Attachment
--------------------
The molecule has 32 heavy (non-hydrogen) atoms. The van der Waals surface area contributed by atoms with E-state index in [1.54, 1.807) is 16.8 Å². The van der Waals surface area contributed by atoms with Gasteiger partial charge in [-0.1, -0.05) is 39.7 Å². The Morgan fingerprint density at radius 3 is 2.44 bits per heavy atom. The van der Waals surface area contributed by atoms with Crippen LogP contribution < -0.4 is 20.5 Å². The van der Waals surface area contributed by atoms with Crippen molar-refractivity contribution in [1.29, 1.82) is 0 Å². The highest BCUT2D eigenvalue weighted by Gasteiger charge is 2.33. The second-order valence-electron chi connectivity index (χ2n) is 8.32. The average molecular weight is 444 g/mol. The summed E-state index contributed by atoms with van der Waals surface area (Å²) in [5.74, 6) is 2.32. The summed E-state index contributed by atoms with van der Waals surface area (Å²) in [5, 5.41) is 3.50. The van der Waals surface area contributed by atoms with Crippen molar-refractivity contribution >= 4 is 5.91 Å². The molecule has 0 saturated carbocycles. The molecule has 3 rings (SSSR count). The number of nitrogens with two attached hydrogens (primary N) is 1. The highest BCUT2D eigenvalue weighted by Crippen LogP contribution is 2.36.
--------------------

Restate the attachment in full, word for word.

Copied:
The molecule has 32 heavy (non-hydrogen) atoms. The van der Waals surface area contributed by atoms with E-state index in [1.54, 1.807) is 16.8 Å². The van der Waals surface area contributed by atoms with Gasteiger partial charge in [-0.1, -0.05) is 39.7 Å². The Morgan fingerprint density at radius 3 is 2.44 bits per heavy atom. The van der Waals surface area contributed by atoms with Crippen LogP contribution < -0.4 is 20.5 Å². The van der Waals surface area contributed by atoms with Crippen molar-refractivity contribution in [1.29, 1.82) is 0 Å². The highest BCUT2D eigenvalue weighted by Gasteiger charge is 2.33. The second-order valence-electron chi connectivity index (χ2n) is 8.32. The average molecular weight is 444 g/mol. The summed E-state index contributed by atoms with van der Waals surface area (Å²) in [5.74, 6) is 2.32. The summed E-state index contributed by atoms with van der Waals surface area (Å²) in [5, 5.41) is 3.50. The van der Waals surface area contributed by atoms with Crippen molar-refractivity contribution >= 4 is 5.91 Å². The molecule has 0 saturated carbocycles. The molecule has 3 rings (SSSR count). The number of nitrogens with two attached hydrogens (primary N) is 1. The highest BCUT2D eigenvalue weighted by Crippen LogP contribution is 2.36.